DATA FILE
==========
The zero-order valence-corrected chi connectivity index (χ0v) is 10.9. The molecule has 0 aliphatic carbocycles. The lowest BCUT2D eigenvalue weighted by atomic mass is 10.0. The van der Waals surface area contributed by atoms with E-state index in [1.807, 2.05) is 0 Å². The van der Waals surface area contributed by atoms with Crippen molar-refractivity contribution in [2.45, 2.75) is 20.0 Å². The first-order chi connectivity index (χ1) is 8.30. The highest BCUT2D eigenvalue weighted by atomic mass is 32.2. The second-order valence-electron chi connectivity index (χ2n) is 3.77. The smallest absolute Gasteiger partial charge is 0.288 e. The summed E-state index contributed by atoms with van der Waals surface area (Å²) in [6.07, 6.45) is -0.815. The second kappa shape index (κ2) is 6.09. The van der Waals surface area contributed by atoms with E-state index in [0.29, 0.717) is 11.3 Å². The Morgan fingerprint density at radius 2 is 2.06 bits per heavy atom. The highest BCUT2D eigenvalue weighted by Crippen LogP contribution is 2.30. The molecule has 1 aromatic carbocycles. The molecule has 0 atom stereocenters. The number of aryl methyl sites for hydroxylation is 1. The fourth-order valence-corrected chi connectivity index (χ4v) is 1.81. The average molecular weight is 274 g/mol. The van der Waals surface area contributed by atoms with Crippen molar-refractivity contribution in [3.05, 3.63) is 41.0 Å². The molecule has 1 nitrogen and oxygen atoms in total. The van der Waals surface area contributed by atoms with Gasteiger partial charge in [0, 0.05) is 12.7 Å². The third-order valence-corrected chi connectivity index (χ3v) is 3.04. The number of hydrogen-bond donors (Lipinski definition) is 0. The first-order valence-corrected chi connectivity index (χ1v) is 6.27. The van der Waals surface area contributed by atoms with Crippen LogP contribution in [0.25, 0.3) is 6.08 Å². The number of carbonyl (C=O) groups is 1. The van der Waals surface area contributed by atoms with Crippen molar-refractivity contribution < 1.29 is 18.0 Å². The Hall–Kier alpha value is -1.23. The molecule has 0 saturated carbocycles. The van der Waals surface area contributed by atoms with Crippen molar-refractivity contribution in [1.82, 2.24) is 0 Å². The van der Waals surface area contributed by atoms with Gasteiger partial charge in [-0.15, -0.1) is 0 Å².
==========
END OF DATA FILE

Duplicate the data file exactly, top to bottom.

The zero-order valence-corrected chi connectivity index (χ0v) is 10.9. The molecule has 0 aliphatic carbocycles. The lowest BCUT2D eigenvalue weighted by atomic mass is 10.0. The van der Waals surface area contributed by atoms with E-state index in [1.807, 2.05) is 0 Å². The van der Waals surface area contributed by atoms with Crippen molar-refractivity contribution in [2.45, 2.75) is 20.0 Å². The first-order chi connectivity index (χ1) is 8.30. The highest BCUT2D eigenvalue weighted by atomic mass is 32.2. The second-order valence-electron chi connectivity index (χ2n) is 3.77. The smallest absolute Gasteiger partial charge is 0.288 e. The summed E-state index contributed by atoms with van der Waals surface area (Å²) in [6.07, 6.45) is -0.815. The second kappa shape index (κ2) is 6.09. The van der Waals surface area contributed by atoms with E-state index in [0.29, 0.717) is 11.3 Å². The Morgan fingerprint density at radius 2 is 2.06 bits per heavy atom. The highest BCUT2D eigenvalue weighted by Crippen LogP contribution is 2.30. The molecule has 1 aromatic carbocycles. The molecule has 0 atom stereocenters. The number of aryl methyl sites for hydroxylation is 1. The fourth-order valence-corrected chi connectivity index (χ4v) is 1.81. The average molecular weight is 274 g/mol. The van der Waals surface area contributed by atoms with Crippen molar-refractivity contribution in [3.05, 3.63) is 41.0 Å². The molecule has 1 nitrogen and oxygen atoms in total. The van der Waals surface area contributed by atoms with Gasteiger partial charge in [0, 0.05) is 12.7 Å². The third-order valence-corrected chi connectivity index (χ3v) is 3.04. The number of hydrogen-bond donors (Lipinski definition) is 0. The first-order valence-corrected chi connectivity index (χ1v) is 6.27. The van der Waals surface area contributed by atoms with Crippen LogP contribution in [0.25, 0.3) is 6.08 Å². The number of carbonyl (C=O) groups is 1. The van der Waals surface area contributed by atoms with Crippen molar-refractivity contribution < 1.29 is 18.0 Å². The Hall–Kier alpha value is -1.23. The molecule has 0 saturated carbocycles. The van der Waals surface area contributed by atoms with Crippen molar-refractivity contribution in [1.82, 2.24) is 0 Å². The van der Waals surface area contributed by atoms with Gasteiger partial charge in [-0.15, -0.1) is 0 Å².